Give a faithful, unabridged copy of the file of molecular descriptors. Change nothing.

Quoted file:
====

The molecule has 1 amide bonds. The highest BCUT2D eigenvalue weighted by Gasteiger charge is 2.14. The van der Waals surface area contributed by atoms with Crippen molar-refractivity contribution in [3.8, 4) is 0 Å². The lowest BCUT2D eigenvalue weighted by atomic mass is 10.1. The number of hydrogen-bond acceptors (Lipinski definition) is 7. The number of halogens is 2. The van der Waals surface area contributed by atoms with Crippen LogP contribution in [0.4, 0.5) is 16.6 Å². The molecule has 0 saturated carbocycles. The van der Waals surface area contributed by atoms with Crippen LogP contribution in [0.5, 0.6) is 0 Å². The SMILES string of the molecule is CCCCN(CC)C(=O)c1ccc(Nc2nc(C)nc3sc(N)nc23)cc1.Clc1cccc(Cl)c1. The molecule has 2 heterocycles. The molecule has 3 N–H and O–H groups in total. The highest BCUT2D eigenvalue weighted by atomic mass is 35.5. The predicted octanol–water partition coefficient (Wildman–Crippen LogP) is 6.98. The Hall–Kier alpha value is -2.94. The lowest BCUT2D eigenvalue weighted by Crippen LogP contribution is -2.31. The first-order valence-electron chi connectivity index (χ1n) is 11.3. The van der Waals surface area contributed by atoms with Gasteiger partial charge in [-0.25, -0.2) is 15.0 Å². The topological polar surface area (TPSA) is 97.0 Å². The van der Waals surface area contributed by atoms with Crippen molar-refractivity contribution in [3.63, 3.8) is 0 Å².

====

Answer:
The molecule has 1 amide bonds. The highest BCUT2D eigenvalue weighted by Gasteiger charge is 2.14. The van der Waals surface area contributed by atoms with Crippen molar-refractivity contribution in [3.8, 4) is 0 Å². The lowest BCUT2D eigenvalue weighted by atomic mass is 10.1. The number of hydrogen-bond acceptors (Lipinski definition) is 7. The number of halogens is 2. The van der Waals surface area contributed by atoms with Crippen LogP contribution in [0.4, 0.5) is 16.6 Å². The molecule has 0 saturated carbocycles. The van der Waals surface area contributed by atoms with Crippen LogP contribution in [0.5, 0.6) is 0 Å². The SMILES string of the molecule is CCCCN(CC)C(=O)c1ccc(Nc2nc(C)nc3sc(N)nc23)cc1.Clc1cccc(Cl)c1. The molecule has 2 heterocycles. The molecule has 3 N–H and O–H groups in total. The highest BCUT2D eigenvalue weighted by atomic mass is 35.5. The predicted octanol–water partition coefficient (Wildman–Crippen LogP) is 6.98. The Hall–Kier alpha value is -2.94. The lowest BCUT2D eigenvalue weighted by Crippen LogP contribution is -2.31. The first-order valence-electron chi connectivity index (χ1n) is 11.3. The van der Waals surface area contributed by atoms with Gasteiger partial charge in [-0.25, -0.2) is 15.0 Å². The topological polar surface area (TPSA) is 97.0 Å². The van der Waals surface area contributed by atoms with Crippen molar-refractivity contribution in [3.63, 3.8) is 0 Å².